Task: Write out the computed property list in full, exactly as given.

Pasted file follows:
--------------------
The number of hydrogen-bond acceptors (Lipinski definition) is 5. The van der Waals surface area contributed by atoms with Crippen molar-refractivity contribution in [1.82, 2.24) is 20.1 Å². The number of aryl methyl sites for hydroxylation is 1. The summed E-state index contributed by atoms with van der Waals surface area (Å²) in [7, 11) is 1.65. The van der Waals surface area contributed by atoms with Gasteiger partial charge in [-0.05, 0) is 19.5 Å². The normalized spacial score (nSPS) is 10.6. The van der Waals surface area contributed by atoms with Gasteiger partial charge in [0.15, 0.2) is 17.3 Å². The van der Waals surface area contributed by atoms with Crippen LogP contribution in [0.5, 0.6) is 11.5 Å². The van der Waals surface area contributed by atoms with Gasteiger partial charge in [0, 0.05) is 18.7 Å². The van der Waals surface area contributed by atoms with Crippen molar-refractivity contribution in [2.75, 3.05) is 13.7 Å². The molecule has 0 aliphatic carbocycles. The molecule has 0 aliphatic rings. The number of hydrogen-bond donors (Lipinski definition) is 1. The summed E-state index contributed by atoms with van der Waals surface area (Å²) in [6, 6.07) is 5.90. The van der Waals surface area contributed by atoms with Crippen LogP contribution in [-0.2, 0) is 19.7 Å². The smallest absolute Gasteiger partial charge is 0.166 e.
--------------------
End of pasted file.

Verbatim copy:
The number of hydrogen-bond acceptors (Lipinski definition) is 5. The van der Waals surface area contributed by atoms with Crippen molar-refractivity contribution in [1.82, 2.24) is 20.1 Å². The number of aryl methyl sites for hydroxylation is 1. The summed E-state index contributed by atoms with van der Waals surface area (Å²) in [7, 11) is 1.65. The van der Waals surface area contributed by atoms with Gasteiger partial charge in [-0.05, 0) is 19.5 Å². The normalized spacial score (nSPS) is 10.6. The van der Waals surface area contributed by atoms with Gasteiger partial charge in [0.15, 0.2) is 17.3 Å². The van der Waals surface area contributed by atoms with Crippen LogP contribution in [0.5, 0.6) is 11.5 Å². The van der Waals surface area contributed by atoms with Gasteiger partial charge in [0, 0.05) is 18.7 Å². The van der Waals surface area contributed by atoms with Crippen molar-refractivity contribution in [2.75, 3.05) is 13.7 Å². The molecule has 0 aliphatic carbocycles. The molecule has 0 aliphatic rings. The number of hydrogen-bond donors (Lipinski definition) is 1. The summed E-state index contributed by atoms with van der Waals surface area (Å²) in [6, 6.07) is 5.90. The van der Waals surface area contributed by atoms with Crippen LogP contribution in [-0.2, 0) is 19.7 Å². The smallest absolute Gasteiger partial charge is 0.166 e.